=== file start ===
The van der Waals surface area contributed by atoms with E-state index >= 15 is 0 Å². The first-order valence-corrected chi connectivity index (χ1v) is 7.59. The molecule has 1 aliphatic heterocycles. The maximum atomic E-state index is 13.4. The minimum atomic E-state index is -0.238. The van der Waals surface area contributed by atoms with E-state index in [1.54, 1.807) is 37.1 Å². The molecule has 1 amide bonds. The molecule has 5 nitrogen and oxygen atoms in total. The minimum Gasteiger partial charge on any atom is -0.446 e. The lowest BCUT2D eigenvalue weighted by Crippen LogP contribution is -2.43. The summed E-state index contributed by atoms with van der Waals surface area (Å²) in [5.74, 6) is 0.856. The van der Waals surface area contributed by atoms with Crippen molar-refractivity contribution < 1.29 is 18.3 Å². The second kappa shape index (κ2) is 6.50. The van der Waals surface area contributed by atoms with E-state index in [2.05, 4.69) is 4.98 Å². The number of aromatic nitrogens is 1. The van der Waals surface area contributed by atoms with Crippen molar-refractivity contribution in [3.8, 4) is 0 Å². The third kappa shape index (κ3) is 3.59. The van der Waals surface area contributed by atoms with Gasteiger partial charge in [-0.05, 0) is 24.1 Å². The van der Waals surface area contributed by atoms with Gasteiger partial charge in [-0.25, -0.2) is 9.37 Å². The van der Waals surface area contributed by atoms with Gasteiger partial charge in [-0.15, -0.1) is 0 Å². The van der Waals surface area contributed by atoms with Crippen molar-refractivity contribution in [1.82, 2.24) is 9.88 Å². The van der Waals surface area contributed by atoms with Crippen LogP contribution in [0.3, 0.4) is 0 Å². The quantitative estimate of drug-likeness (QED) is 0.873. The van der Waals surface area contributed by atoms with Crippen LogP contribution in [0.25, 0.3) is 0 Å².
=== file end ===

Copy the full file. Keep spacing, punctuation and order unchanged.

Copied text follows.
The van der Waals surface area contributed by atoms with E-state index >= 15 is 0 Å². The first-order valence-corrected chi connectivity index (χ1v) is 7.59. The molecule has 1 aliphatic heterocycles. The maximum atomic E-state index is 13.4. The minimum atomic E-state index is -0.238. The van der Waals surface area contributed by atoms with E-state index in [1.54, 1.807) is 37.1 Å². The molecule has 1 amide bonds. The molecule has 5 nitrogen and oxygen atoms in total. The minimum Gasteiger partial charge on any atom is -0.446 e. The lowest BCUT2D eigenvalue weighted by Crippen LogP contribution is -2.43. The summed E-state index contributed by atoms with van der Waals surface area (Å²) in [5.74, 6) is 0.856. The van der Waals surface area contributed by atoms with Crippen molar-refractivity contribution < 1.29 is 18.3 Å². The second kappa shape index (κ2) is 6.50. The van der Waals surface area contributed by atoms with E-state index in [2.05, 4.69) is 4.98 Å². The number of aromatic nitrogens is 1. The van der Waals surface area contributed by atoms with Crippen molar-refractivity contribution in [3.8, 4) is 0 Å². The third kappa shape index (κ3) is 3.59. The van der Waals surface area contributed by atoms with Gasteiger partial charge in [-0.05, 0) is 24.1 Å². The van der Waals surface area contributed by atoms with Gasteiger partial charge in [-0.25, -0.2) is 9.37 Å². The van der Waals surface area contributed by atoms with Gasteiger partial charge in [-0.15, -0.1) is 0 Å². The van der Waals surface area contributed by atoms with Crippen molar-refractivity contribution in [1.82, 2.24) is 9.88 Å². The van der Waals surface area contributed by atoms with Crippen LogP contribution in [0.3, 0.4) is 0 Å². The quantitative estimate of drug-likeness (QED) is 0.873. The van der Waals surface area contributed by atoms with Crippen LogP contribution in [0.25, 0.3) is 0 Å².